Fadecandy uses the Freescale MK20DX128 microcontroller, the same one used by the Teensy 3.0 board. Fadecandy includes its own PCB design featuring a robust power supply and level shifters. It also includes an open source bootloader compatible with the USB Device Firmware Update spec.

You can use Fadecandy either as a full hardware platform or as firmware for the Teensy 3.0 board.

Color Processing

Fadecandy internally represents colors with 16 bits of precision per channel, or 48 bits per pixel. Why 48-bit color? In combination with our dithering algorithm, this gives a lot more color resolution. It's especially helpful near the low end of the brightness range, where stair-stepping and color popping artifacts can be most apparent.

Each pixel goes through the following processing steps in Fadecandy:

  • 8 bit per channel framebuffer values are expanded to 16 bits per channel
  • We interpolate smoothly from the old framebuffer values to the new framebuffer values
  • This interpolated 16-bit value goes through the color LUT, which itself is linearly interpolated
  • The final 16-bit value is fed into our temporal dithering algorithm, which results in an 8-bit color
  • These 8-bit colors are converted to the format needed by OctoWS2811's DMA engine
  • In hardware, the converted colors are streamed out to eight LED strings in parallel

The color lookup tables can be used to implement gamma correction, brightness and contrast, and white point correction. Each channel (RGB) has a 257 entry table. Each entry is a 16-bit intensity. Entry 0 corresponds to the 16-bit color 0x0000, entry 1 corresponds to 0x0100, etc. The 257th entry corresponds to 0x10000, which is just past the end of the 16-bit intensity space.

Keyframe Interpolation

By default, Fadecandy interprets each frame it receives as a keyframe. In-between these keyframes, Fadecandy will generate smooth intermediate frames using linear interpolation. The interpolation duration is determined by the elapsed time between when the final packet of one frame is received and when the final packet of the next frame is received.

This scheme works well when frames are arriving at a nearly constant rate. If frames suddenly arrive slower than they had been arriving, interpolation will proceed faster than it optimally should, and one keyframe will hold steady until the next keyframe arrives. If frames suddenly arrive faster than they had been arriving, Fadecandy will need to jump ahead in order to avoid falling behind.

This keyframe interpolation is not intended as a substitute for other forms of animation control. It is intended to generate high-framerate video from a source that operates at typical video framerates.

Open Pixel Control Server

The Fadecandy project includes an Open Pixel Control server which can drive multiple Fadecandy boards and DMX adaptors. USB devices may be hotplugged while the server is up, and the server uses a JSON configuration file to map OPC messages to individual Fadecandy boards and DMX devices.

Why use Open Pixel Control?

  • You can keep your effects code portable among different lighting controllers.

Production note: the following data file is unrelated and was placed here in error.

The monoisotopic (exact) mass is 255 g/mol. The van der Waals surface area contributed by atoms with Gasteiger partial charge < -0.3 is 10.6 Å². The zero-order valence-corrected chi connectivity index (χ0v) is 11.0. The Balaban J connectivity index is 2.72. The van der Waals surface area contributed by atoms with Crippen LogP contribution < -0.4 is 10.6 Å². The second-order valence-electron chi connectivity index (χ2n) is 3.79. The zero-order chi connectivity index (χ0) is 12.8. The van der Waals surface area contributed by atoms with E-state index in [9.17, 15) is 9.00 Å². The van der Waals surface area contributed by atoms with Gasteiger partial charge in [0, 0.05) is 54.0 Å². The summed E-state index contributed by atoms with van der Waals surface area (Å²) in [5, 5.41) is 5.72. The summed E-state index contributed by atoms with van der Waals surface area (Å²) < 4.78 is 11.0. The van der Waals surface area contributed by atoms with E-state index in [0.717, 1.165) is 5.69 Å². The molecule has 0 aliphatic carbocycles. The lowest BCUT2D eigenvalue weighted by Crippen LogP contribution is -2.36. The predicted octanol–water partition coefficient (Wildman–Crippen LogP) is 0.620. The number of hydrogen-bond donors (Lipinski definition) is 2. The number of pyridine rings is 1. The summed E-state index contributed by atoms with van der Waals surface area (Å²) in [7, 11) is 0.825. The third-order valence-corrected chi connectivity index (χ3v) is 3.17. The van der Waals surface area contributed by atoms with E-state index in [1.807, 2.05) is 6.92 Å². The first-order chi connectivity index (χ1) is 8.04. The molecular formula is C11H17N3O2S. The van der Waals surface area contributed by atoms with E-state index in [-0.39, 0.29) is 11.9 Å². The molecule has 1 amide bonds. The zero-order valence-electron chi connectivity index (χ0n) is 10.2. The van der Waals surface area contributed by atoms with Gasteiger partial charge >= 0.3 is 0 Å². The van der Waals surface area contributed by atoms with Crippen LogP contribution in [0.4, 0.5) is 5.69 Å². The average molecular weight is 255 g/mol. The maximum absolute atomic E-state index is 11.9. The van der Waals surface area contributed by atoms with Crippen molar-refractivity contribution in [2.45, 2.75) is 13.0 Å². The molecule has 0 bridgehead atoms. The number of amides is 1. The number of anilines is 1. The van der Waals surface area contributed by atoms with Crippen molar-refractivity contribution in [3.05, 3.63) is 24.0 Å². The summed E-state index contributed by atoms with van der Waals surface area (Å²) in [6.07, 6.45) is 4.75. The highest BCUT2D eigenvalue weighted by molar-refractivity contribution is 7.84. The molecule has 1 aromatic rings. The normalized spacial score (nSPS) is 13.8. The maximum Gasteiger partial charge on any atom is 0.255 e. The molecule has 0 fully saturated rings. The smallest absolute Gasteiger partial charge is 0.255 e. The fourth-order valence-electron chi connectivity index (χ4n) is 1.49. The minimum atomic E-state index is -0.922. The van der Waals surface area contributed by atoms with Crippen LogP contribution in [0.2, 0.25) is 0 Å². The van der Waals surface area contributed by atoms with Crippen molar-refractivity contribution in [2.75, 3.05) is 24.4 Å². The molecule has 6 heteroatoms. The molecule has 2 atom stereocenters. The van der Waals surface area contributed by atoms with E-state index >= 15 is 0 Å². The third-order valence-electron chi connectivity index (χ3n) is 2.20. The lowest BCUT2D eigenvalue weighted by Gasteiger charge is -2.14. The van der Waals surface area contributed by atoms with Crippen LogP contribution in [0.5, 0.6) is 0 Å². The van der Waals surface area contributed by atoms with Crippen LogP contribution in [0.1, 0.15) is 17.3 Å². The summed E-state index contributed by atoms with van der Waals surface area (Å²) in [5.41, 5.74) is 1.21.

• OPC includes an OpenGL-based simulator, allowing you to develop effects before the hardware is done.
  • The OPC server manages USB hotplug and multi-device synchronization, so you don't have to.
  • The OPC server loads color-correction data into each Fadecandy board.

WebSockets Server

In addition to Open Pixel Control, fcserver also supports WebSockets, so you can write LED art algorithms and utilities in Javascript using the plethora of libraries and tools available on that platform. LED art can be easily integrated with any input device or library that will run in the browser or Node.

Browser UI

When you run fcserver, it also gives you a simple browser-based UI for identifying the attached Fadecandy Controllers and quickly testing your lights. By default, this UI runs on http://localhost:7890.

Browser UI Screenshot

Where to?

Frequently Asked Questions

Why can't you use more than 64 LEDs per strip?

This limit comes from the data rate of the WS2811 LED controller's protocol (800 kbps) and the frame rate that seems to be needed to get the best results from our temporal dithering algorithm (about 400 FPS).

With the WS2811 protocol, each bit takes 1.25 microseconds to transmit, and there's a 50 microsecond reset state that happens once per frame. Each LED has 24 bits of data. We can use this to relate number of LEDs to frames per second:

(a)   fps = 1 / ( 0.00000125 * 24 * numLEDs + 0.00005 )
(b)   numLEDs = floor( (1 / fps - 0.00005) / 0.00000125 / 24 )

Equation (a) tells us that the theoretical maximum frame rate for 64 LEDs is 507.6 FPS. The Fadecandy Controller actually gets more like 425 FPS most of the time, since the CPU speed tends to be the limiting factor. With Equation (b), we can see that a theoretical strip length of 81 would still let us get 403 FPS. So why did I choose 64 instead of 81? Powers of two, mostly, and I honestly chose the limit of 64 before I knew exactly what frame rates would be necessary.